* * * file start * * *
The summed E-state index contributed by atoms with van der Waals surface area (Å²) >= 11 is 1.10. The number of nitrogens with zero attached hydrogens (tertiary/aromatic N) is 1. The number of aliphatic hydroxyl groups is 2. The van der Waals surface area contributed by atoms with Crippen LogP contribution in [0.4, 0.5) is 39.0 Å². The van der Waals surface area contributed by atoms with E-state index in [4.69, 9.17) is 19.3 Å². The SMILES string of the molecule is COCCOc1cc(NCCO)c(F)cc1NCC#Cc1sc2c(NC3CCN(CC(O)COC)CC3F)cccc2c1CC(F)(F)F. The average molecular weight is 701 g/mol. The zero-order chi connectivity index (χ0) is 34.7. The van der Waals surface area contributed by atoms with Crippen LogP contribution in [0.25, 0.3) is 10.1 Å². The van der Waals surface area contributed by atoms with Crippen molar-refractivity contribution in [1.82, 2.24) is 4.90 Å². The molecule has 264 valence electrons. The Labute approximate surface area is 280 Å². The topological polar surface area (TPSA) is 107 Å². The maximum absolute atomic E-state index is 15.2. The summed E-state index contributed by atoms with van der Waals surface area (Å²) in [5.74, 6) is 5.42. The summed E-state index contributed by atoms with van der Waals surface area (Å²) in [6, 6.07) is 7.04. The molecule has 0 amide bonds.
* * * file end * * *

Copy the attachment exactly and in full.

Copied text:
The summed E-state index contributed by atoms with van der Waals surface area (Å²) >= 11 is 1.10. The number of nitrogens with zero attached hydrogens (tertiary/aromatic N) is 1. The number of aliphatic hydroxyl groups is 2. The van der Waals surface area contributed by atoms with Crippen LogP contribution in [0.4, 0.5) is 39.0 Å². The van der Waals surface area contributed by atoms with E-state index in [4.69, 9.17) is 19.3 Å². The SMILES string of the molecule is COCCOc1cc(NCCO)c(F)cc1NCC#Cc1sc2c(NC3CCN(CC(O)COC)CC3F)cccc2c1CC(F)(F)F. The average molecular weight is 701 g/mol. The zero-order chi connectivity index (χ0) is 34.7. The van der Waals surface area contributed by atoms with Crippen LogP contribution in [0.25, 0.3) is 10.1 Å². The van der Waals surface area contributed by atoms with Crippen molar-refractivity contribution in [1.82, 2.24) is 4.90 Å². The molecule has 264 valence electrons. The Labute approximate surface area is 280 Å². The topological polar surface area (TPSA) is 107 Å². The maximum absolute atomic E-state index is 15.2. The summed E-state index contributed by atoms with van der Waals surface area (Å²) in [5.74, 6) is 5.42. The summed E-state index contributed by atoms with van der Waals surface area (Å²) in [6, 6.07) is 7.04. The molecule has 0 amide bonds.